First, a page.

His North American journey through the Seattle farm system started in 1994, when he played rookie ball in the Arizona League. Ortiz played 101 games in that league over two seasons, hitting just six home runs, but showing some progress at the plate. His RBI totals jumped from 20 the first season to 37 in the second and his batting average rose from .246 to .332. The numbers didn’t scream star player but Ortiz was still adjusting to life in the U.S.

But in 1996, things started coming together for the man who would be Papi.

Playing first base for the Wisconsin Timber Rattlers of the Midwest League, Ortiz clubbed 18 round trippers, drove in 93 runs and batted .322. Baseball America dubbed the Class A power hitter the league’s “most exciting player” and he was also named the best defensive first baseman in the league.

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The other thing that happened that summer was a baseball story for the ages and it took place at the home of the Timber Rattlers in Appleton. After wrapping up a series against the Brewers, the Mariners were set to play an exhibition game against their affiliate until rain left the field unplayable.

Despite the conditions, the event was sold out, with 6,000 fans enduring the weather so they could catch a glimpse of their Mariner heroes in their new stadium. So, instead of playing a game, a three-on-three home run derby was quickly organized, featuring Griffey Jr., A-Rod and catcher Dan Wilson for the Mariners against three Timber Rattlers that included the relative unknown Ortiz.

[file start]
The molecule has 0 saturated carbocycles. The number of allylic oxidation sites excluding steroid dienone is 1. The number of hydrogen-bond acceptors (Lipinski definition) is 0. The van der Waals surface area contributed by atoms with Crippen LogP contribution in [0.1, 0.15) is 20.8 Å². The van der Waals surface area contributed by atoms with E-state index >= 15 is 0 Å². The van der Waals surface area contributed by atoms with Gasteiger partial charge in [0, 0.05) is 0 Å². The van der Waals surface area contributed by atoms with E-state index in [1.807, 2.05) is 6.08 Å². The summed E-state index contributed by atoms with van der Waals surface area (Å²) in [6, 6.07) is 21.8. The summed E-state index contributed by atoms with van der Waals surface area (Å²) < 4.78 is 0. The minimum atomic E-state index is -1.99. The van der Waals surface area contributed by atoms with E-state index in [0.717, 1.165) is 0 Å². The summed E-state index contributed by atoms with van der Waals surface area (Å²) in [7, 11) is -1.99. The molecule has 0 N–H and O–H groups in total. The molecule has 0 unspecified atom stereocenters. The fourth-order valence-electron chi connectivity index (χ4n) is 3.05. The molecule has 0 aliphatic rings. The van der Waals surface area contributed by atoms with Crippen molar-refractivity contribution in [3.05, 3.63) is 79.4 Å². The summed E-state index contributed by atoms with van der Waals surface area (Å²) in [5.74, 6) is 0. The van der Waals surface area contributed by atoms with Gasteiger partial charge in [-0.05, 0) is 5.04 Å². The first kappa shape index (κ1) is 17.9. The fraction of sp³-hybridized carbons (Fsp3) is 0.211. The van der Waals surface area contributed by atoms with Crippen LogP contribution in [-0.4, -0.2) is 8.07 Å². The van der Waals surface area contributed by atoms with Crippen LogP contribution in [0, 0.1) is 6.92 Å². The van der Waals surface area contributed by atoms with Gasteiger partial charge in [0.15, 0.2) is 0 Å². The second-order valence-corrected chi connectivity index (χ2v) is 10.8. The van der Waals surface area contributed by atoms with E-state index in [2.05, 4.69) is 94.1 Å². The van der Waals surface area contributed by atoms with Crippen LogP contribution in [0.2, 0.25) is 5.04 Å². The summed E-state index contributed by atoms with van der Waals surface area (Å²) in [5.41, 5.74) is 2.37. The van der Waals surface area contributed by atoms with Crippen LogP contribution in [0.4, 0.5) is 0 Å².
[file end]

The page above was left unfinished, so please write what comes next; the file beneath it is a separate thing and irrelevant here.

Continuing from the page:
Griffey Jr. and Rodriguez combined for eight home runs in the first round but Ortiz outslugged them both, hitting seven out of the park.

“I stole the show … I was hitting balls onto the highway, bro. Like, it was crazy. I could see they were impressed with what I was doing and they were the guys in the big leagues. I was just playing A-ball,” Ortiz recalled years later in an interview with ESPN’s Scott Lauber.

Ortiz lost in the final round of the derby to Wilson but not before making a big impression.

“I think we were all wondering why he wasn’t coming back with us to the Kingdome. We wanted to take him on the plane with us,” said Rodriguez in the same 2016 ESPN interview about the derby.

Things were looking up, but the Mariners had slugger Paul Sorrento (who hit 23 home runs in 1996 and 31 in 1997) playing first base and hitter extraordinaire Edgar Martinez slotted at DH as Ortiz was trying to climb the ranks.

Just one year after making noise in the Midwest League, Ortiz would graduate to the PCL – but he wouldn’t make it to the highest level of minor-league baseball playing in Calgary.

That’s because the Mariners dealt him to the Twins in the fall of 1996.  Less than a calendar year after leaving the M’s, Ortiz suited up for the Salt Lake Buzz, where he hit four home runs in 10 games before the Twins called him up for his first taste of major league action.